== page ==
Opened 8 years ago

Closed 8 years ago

#14441 closed (duplicate)

Oracle list limit exceeded with __in filters

Reported by: DavidMAM Owned by: nobody
Component: Database layer (models, ORM) Version: 1.1
Severity: Keywords: Oracle
Cc: Triage Stage: Design decision needed
Has patch: no Needs documentation: no
Needs tests: no Patch needs improvement: no
Easy pickings: UI/UX:

Description (last modified by Alex Gaynor)

Trying to retrieve a set of objects based on field values. I build the set of values as an array


.. some code that does namelist.append(name) many times



if namelist is longer than 1000 then Oracle throws an error

Traceback (most recent call last):
  File "<console>", line 1, in <module>
  File "/usr/local/lib/python2.6/site-packages/django/db/models/", line 292, in count
    return self.query.get_count()
  File "/usr/local/lib/python2.6/site-packages/django/db/models/sql/", line 376, in get_count
    number = obj.get_aggregation()[None]
  File "/usr/local/lib/python2.6/site-packages/django/db/models/sql/", line 348, in get_aggregation
    result = query.execute_sql(SINGLE)
  File "/usr/local/lib/python2.6/site-packages/django/db/models/sql/", line 2369, in execute_sql
    cursor.execute(sql, params)
  File "/usr/local/lib/python2.6/site-packages/django/db/backends/", line 19, in execute
    return self.cursor.execute(sql, params)
  File "/usr/local/lib/python2.6/site-packages/django/db/backends/oracle/", line 443, in execute
    raise e
DatabaseError: ORA-01795: maximum number of expressions in a list is 1000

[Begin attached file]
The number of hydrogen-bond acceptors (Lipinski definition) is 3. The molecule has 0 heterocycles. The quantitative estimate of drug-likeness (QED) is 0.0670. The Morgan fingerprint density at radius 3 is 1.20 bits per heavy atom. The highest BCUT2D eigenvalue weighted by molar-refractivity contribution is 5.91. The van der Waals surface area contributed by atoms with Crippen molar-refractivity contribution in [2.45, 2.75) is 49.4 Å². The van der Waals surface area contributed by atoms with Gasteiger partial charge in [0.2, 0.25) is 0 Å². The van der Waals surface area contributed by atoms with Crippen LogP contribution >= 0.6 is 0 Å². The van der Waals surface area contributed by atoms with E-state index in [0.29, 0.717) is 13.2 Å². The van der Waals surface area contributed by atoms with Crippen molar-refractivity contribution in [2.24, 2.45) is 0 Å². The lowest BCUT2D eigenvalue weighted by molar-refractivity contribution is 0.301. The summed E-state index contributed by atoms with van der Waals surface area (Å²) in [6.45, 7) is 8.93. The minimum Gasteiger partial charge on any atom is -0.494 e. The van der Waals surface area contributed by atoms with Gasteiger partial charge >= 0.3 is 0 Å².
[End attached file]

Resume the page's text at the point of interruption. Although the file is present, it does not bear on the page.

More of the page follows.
I don't know if there is an easy way to combine querysets as splitting them into batches of a suitable number would be no problem if they could be combined later.

Change History (3)

comment:1 Changed 8 years ago by Luke Plant

Triage Stage: UnreviewedDesign decision needed

It doesn't sound like batching of the querysets is what you need to do - rather it is batching in the construction of the SQL expression.

It sounds like you need to do:

mylist = MyObject.objects.filter(Q(namefield__in=namelist_1) | Q(namefield__in=namelist_2))

where you have limited namelist_1 to less than 1000 items, and put the rest into namelist_2 - and then obviously extend this to the general case (untested):

import operator
# split namelist into chunks:
namelists = [namelist[i:i+1000] for i in xrange(0, len(namelist), 1000)]
if len(namelists) > 0:
    q = reduce(operator.or_, [Q(namefield__in=l) for l in namelists])
    mylist = MyObject.objects.filter(q)

I can't decide whether we just have to accept this as a limitation of Oracle, or whether we should work around it by including the above logic into the Oracle backend. Is there precedent for working around this kind of limitation in the SQL that backends accept?

comment:2 Changed 8 years ago by Alex Gaynor

Description: modified (diff)

Reformatted the message. Can you try this on trunk, I'm almost positive I saw ian kelly commit a fix for this.

comment:3 in reply to:  2 Changed 8 years ago by Łukasz Rekucki

Resolution: duplicate
Status: newclosed

Replying to Alex:

Reformatted the message. Can you try this on trunk, I'm almost positive I saw ian kelly commit a fix for this.

That would be #14244. Closing as a duplicate.

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